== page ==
The woman tells her friends about a midnight rendezvous she once had with her lover. The chapter ends with a glorified description of King Solomon.
The woman is glorified in v. 6: “Who is she that comes up from the desert Like columns of smoke, In clouds of myrrh and frankincense, Of all the powders of the merchant?”
III. Important Verses
vv. 1-4: Upon my couch at night I sought the one I love — I sought, but found him not. “I must rise and roam the town, Through the streets and through the squares; I must seek the one I love.” I sought but found him not. I met the watchmen Who patrol the town. “Have you seen the one I love?” Scarcely had I passed them When I found the one I love. I held him fast, I would not let him go Till I brought him to my mother’s house, To the chamber of her who conceived me.
v. 11: O maidens of Zion, go forth And gaze upon King Solomon Wearing the crown that his mother Gave him on his wedding day, On his day of bliss.
1-4. The woman seeks and finds her lover
5. Lesson about love (enigmatic)
6-11. Solomon’s procession
Chapter 3 contains two distinct sections. The first section is a narrative in which the female describes a nighttime search for her lover (vv. 1-4), and the second is a song in praise of King Solomon (vv. 6-11). The two sections are divided by v. 5, which is identical to 2:7 and related to 5:8. In terms of structure, the chapter contains many repetitions. For example, both of the words biqqeish “search” and metza’ah “find” appear four times in the first four verses, and Solomon’s name is mentioned three times (vv. 7, 9, and 11).
Vv. 1-2 begin a description of the woman’s search for her lover: “Upon my couch at night I sought the one I love — I sought, but found him not. ‘I must rise and roam the town, Through the streets and through the squares; I must seek the one I love.’ I sought but found him not.” The woman goes on to describe how she finds her lover and brings him to her mother’s house: “I met the watchmen Who patrol the town. ‘Have you seen the one I love?’ Scarcely had I passed them When I found the one I love. I held him fast, I would not let him go Till I brought him to my mother’s house, To the chamber of her who conceived me” (vv. 3-4). These verses seem to relate how an unmarried woman (she is living with her mother) brings her lover into her home, ostensibly for sexual purposes. This poses a problem for commentators who would like the book’s heroine to have more self-control. Some, like Hakham, interpret this entire episode to be a dream (apparently for this reason). He writes (p. 26, translation my own): “While the woman spoke of real events in the previous song, here she speaks about what happened to her in a dream… Everything happens quickly, as is fitting for a dream.” Yet, while this approach solves the “moral problem” of an unmarried girl enjoying a sexual rendezvous with her lover, it must be pointed out that there is no textual support for this episode being a dream.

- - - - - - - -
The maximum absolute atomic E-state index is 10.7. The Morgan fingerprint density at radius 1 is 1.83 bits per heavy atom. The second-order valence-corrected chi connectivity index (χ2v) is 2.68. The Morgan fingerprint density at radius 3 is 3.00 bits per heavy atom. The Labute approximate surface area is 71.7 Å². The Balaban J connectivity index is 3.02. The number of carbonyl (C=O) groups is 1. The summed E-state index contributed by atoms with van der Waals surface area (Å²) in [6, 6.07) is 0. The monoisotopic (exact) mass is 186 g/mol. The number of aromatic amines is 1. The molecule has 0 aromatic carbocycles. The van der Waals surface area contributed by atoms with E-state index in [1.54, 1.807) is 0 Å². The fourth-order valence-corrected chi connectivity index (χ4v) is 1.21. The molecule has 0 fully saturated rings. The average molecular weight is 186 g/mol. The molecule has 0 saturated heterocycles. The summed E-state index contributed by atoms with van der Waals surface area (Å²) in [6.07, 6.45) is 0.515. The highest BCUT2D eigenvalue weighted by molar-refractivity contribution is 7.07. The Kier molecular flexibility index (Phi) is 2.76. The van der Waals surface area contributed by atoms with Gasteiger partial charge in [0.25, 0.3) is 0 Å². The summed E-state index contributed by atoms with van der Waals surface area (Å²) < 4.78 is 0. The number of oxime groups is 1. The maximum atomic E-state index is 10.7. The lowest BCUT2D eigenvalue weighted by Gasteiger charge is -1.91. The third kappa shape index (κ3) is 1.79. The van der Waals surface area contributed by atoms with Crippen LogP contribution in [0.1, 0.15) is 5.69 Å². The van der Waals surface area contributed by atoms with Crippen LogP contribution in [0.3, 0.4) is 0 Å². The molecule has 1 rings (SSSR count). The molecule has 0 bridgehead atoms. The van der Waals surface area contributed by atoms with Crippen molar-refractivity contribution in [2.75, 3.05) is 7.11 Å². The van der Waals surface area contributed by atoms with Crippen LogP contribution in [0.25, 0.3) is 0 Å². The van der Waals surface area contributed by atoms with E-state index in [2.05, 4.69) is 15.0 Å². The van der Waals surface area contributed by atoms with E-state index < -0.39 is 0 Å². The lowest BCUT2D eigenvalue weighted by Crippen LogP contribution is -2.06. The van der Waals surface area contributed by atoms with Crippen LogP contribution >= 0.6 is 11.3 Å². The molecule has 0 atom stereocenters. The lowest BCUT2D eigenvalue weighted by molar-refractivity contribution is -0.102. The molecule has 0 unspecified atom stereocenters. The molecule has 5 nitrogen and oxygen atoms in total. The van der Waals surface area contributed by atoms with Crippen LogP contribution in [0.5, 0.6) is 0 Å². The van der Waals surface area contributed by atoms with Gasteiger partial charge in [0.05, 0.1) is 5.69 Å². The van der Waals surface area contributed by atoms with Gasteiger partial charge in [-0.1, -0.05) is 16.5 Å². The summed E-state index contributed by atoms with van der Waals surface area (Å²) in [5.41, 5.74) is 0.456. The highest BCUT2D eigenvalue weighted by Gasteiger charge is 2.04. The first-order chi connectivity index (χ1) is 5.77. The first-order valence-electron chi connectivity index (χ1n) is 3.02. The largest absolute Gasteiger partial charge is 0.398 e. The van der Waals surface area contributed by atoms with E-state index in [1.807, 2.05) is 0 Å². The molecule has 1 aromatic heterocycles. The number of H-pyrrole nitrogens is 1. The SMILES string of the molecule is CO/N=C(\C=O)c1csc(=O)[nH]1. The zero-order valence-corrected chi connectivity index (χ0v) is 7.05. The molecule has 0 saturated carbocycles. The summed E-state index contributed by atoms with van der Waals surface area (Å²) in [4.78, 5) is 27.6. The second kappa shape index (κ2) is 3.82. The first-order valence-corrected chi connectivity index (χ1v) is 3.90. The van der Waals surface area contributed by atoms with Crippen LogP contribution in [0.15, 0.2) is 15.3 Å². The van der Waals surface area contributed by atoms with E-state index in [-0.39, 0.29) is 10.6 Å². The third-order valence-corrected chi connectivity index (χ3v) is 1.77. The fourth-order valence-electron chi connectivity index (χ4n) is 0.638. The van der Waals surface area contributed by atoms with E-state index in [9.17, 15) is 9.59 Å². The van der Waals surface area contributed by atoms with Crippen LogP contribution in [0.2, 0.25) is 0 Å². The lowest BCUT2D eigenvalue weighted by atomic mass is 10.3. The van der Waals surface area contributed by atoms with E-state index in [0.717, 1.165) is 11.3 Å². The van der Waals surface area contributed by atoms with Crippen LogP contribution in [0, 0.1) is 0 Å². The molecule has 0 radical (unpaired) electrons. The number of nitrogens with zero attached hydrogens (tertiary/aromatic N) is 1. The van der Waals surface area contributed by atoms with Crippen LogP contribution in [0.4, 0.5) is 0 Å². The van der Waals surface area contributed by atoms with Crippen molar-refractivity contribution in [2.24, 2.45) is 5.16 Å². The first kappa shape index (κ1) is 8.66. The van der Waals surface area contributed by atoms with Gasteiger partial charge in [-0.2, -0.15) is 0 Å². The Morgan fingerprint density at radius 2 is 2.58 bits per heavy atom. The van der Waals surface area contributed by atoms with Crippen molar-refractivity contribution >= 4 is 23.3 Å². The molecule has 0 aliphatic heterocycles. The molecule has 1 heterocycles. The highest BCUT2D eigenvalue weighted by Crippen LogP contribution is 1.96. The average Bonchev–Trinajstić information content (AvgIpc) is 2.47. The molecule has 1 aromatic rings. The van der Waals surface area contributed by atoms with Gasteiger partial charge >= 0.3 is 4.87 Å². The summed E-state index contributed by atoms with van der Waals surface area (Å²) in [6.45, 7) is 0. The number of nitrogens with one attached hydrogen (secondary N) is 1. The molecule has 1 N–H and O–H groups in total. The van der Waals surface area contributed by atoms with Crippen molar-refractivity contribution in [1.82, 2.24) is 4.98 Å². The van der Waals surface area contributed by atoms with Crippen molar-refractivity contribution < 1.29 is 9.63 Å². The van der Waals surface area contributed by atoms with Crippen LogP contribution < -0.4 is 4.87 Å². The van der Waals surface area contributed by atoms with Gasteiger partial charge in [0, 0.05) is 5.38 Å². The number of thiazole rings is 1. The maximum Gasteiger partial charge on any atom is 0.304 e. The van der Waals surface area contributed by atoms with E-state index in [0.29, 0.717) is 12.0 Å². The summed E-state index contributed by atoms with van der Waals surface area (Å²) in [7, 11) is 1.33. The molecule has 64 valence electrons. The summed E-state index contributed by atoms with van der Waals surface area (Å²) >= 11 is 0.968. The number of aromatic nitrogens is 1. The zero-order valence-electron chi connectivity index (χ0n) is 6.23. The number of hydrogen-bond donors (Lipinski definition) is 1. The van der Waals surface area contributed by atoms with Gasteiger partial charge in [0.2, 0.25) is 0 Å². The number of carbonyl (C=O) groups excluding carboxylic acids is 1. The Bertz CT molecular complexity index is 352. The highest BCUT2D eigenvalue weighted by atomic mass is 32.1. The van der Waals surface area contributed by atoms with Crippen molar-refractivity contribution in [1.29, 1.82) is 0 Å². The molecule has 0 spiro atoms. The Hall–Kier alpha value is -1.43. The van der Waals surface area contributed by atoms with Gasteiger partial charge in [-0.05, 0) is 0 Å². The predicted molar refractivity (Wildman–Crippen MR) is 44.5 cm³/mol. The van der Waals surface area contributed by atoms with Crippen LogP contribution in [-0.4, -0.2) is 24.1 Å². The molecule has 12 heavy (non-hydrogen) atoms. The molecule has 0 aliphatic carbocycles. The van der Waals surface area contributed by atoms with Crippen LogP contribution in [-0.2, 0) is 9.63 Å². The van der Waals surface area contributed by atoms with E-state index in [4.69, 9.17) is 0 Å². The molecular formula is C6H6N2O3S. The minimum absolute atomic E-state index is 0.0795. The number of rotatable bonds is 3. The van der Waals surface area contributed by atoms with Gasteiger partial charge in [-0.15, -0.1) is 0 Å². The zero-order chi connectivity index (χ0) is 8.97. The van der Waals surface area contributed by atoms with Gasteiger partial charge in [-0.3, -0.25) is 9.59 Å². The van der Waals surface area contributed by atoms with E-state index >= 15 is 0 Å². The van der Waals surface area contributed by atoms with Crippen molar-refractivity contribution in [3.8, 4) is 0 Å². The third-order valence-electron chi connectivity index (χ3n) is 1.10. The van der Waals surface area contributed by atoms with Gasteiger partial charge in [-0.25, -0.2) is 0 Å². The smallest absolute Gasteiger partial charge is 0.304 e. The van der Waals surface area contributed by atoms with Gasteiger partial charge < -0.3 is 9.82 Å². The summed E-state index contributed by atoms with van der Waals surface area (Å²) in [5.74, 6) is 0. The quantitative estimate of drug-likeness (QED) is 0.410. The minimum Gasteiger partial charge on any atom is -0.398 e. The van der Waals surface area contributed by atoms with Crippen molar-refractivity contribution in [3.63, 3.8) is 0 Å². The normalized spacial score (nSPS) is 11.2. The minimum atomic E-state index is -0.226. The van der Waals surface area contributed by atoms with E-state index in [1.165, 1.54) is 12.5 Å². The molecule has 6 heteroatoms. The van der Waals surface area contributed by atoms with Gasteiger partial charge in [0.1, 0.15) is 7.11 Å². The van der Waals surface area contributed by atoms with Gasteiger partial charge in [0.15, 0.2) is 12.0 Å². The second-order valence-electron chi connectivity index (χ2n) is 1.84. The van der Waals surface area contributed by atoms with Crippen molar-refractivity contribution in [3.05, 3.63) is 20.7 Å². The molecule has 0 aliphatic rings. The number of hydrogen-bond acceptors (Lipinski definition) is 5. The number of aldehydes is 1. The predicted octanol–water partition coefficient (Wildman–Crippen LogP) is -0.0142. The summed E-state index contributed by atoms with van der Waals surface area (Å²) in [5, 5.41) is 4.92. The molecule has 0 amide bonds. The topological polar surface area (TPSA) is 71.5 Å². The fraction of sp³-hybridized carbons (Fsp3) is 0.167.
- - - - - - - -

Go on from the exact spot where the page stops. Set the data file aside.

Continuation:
After relating her story, the woman addresses the “Maidens of Jerusalem” in v. 5: “I adjure you, O maidens of Jerusalem, By gazelles or by hinds of the field: Do not wake or rouse Love until it please!” (cf. 2:7, 5:8) What is she telling them? While he admits that this phrase isn’t clear, Hakham gives three interpretations in regards to the oath: (1) the friends shouldn’t curse her for her dreams, (2) the friends shouldn’t try to uproot her love, (3) the friends shouldn’t fall in love with her lover. Garrett thinks the woman is speaking to her friends about their virginity. He writes (p. 175): “[She admonishes] her friends to hold on to their virginity until they are certain that the proper time has come. The parallel event, Song 5:2–8, describes not her anxiety over the loss of her virginity but the event itself. The message of Song 3:1–5 appears to be that the virgin who has not faced the emotions of this issue prior to her wedding night is not prepared for marriage.”
The second part of the chapter speaks about King Solomon and his procession, and many scholars believe that section is a wedding song. Garrett writes (p. 182) that the “marriage of a man and woman is here represented as an event that is both regal and divine. Of themselves, the man and woman are ordinary mortals, but the ceremonial bringing of the bride to the groom exalts both of them to the status of royalty.” That is why Solomon (i.e. the groom) is mentioned and glorified. Also, note that in v. 11 we find the only explicit mention of a wedding in the entire book: “O maidens of Zion, go forth And gaze upon King Solomon Wearing the crown that his mother Gave him on his wedding day, On his day of bliss.”
VI. Works Used
(see “Commentaries” page)
Murphy, Wisdom Literature (Forms of Old Testament Literature)
Hakham, Chamesh Megillot: Shir Hashirim (Daat Mikra [Hebrew])
Garrett, Song of Songs (Word Biblical Commentary)
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